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The Land and its History

  • A. Jeyaratnam Wilson

Abstract

Sri Lanka is some 25,332 square miles in area, almost the size of Greece, or of the Low Countries combined, or about one-half the area of England and Wales. It is 270 miles at its longest from north to south and 140 miles at its broadest from west to east. The population at the last census (1971) stood at 12,711,143 and the density per square mile in mid-1965 was 444.

Keywords

State Council Royal Commission East India Company Hill Country Legislative Council 
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Notes

  1. 1.
    See S. Paranavitana, ‘Aryan Settlements: The Sinhalese’, in University of Ceylon, History of Ceylon, Vol. I, Part I (Colombo, 1959), p. 84.Google Scholar
  2. 3.
    See G. C. Mendis, The Early History of Ceylon (Colombo, 1946), p. 3.Google Scholar
  3. 5.
    For further details see Walpola Rahula, History of Buddhism in Ceylon: The Anuradhapura Period, 3rd Century B.C.-10th Century A.D. (Colombo, 1956).Google Scholar
  4. 7.
    See C. W. Nicholas, ‘Civil Wars and the Emergence of Parakramabahu the Great’ and ‘The Reign of Parakramabahu I’, in History of Ceylon, Vol. I, Part II (Colombo, 1960), pp. 442–86.Google Scholar
  5. and S. Arasaratnam, Ceylon (Englewood Cliffs, N.J., 1964), pp. 98–116.Google Scholar
  6. 9.
    For further information and an excellent account of the negotiations see K. W. Goonewardena, The Foundations of Dutch Power in Ceylon 1638–1658 (Amsterdam, 1958), especially pp. 12–22.Google Scholar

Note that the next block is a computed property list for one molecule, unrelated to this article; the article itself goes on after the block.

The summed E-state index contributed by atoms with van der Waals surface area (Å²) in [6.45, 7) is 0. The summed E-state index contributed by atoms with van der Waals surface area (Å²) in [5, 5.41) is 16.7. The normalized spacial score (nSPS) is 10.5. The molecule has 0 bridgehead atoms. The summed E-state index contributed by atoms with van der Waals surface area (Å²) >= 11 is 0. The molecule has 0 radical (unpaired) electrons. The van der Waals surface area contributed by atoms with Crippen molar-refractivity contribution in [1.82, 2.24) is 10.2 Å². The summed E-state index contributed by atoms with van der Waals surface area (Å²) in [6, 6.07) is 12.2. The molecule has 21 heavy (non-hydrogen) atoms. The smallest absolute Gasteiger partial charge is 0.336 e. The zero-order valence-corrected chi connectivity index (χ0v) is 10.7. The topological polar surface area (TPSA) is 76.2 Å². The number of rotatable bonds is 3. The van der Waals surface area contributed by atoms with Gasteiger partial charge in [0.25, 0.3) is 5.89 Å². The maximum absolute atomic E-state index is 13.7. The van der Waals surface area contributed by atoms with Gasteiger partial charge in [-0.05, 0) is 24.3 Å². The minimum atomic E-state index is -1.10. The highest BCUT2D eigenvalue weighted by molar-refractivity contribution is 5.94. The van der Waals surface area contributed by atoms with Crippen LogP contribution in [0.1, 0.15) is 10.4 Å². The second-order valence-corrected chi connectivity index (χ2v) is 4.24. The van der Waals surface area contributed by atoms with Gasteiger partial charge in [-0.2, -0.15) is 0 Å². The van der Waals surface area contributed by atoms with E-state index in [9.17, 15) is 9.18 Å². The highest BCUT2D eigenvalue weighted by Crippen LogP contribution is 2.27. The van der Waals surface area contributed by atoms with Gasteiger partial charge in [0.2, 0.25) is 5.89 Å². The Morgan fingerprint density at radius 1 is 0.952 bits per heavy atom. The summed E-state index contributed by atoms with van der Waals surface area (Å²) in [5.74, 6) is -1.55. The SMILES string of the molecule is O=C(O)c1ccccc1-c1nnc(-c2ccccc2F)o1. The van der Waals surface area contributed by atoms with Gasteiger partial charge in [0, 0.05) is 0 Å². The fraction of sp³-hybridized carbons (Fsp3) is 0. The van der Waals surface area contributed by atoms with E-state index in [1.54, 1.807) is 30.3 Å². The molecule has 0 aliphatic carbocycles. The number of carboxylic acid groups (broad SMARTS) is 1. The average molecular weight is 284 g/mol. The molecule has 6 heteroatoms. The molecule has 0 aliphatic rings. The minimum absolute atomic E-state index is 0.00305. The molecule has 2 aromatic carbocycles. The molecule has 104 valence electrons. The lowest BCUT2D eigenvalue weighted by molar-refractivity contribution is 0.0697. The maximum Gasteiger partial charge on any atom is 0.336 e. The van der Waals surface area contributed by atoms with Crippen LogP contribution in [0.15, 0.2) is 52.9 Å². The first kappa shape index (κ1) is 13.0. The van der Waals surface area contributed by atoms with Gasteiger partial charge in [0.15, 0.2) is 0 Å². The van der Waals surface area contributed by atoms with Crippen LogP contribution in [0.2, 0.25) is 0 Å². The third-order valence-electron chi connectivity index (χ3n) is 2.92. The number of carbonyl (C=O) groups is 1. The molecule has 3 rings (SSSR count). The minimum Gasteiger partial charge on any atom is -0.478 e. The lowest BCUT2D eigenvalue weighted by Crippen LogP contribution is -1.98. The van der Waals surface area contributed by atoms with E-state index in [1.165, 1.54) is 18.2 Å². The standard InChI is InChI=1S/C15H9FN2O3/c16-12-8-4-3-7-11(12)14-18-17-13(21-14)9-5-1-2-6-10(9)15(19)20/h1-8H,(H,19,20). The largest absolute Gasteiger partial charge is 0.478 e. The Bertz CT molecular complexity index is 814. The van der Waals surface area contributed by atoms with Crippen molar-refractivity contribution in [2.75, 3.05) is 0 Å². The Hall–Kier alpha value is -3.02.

7. 10.
    For further information see S. Arasaratnam, Dutch Power in Ceylon (1658–1687) (Amsterdam, 1958).Google Scholar
  8. 12.
    For additional information see T. Vimalananda (ed.), Buddhism in Ceylon under the Christian Powers and the Educational and Religious Policy of the British Government in Ceylon 1797–1832 (Colombo, 1963).Google Scholar
  9. 13.
    See K. M. de Silva (ed.), Letters on Ceylon 1846–50: The Administration of Viscount Torrington and the ‘Rebellion’ of 1848 (Colombo, 1965), especially the excellent account in pp. 5–31.Google Scholar
  10. 14.
    See G. C. Mendis (ed.), The Colebrook-Cameron Papers: Documents on British Colonial Policy in Ceylon 1796–1833, Vols. I and II (London, 1956), especially his Introduction, pp. ix–lxiv in Vol. I.Google Scholar
  11. 16.
    For further information see S. Rajaratnam, ‘The Ceylon Tea Industry, 1886–1931’, The Ceylon Journal of Historical and Social Studies, Vol. 4, no. 2 (July–December 1961), pp. 169–202,Google Scholar
  12. and S. Rajaratnam, ‘Plantation Rubber Industry in Ceylon’, University of Ceylon Review, Vol. XX, No. 1 (April 1962), pp. 96–124.Google Scholar
  13. 17.
    For further information see R. N. Kearney, Communalism and Language in the Politics of Ceylon (Durham, North Carolina, 1967).Google Scholar
  14. 21.
    For an analysis of the Donoughmore constitution see I. D. S. Weerawardena, Government and Politics in Ceylon (1931–1946) (Colombo, 1951),Google Scholar
  15. and S. Namasivayam, The Legislatures of Ceylon, 1928–1948 (London, 1950).Google Scholar
  16. 24.
    See Sir Ivor Jennings, The Constitution of Ceylon, 3rd ed. (Bombay, 1953), p. X.Google Scholar

Copyright information

© A. Jeyaratnam Wilson 1974

Authors and Affiliations

  • A. Jeyaratnam Wilson
    • 1
    • 2
  1. 1.Department of Political ScienceUniversity of New BrunswickCanada
  2. 2.Department of Economics and Political ScienceUniversity of Sri LankaSri Lanka

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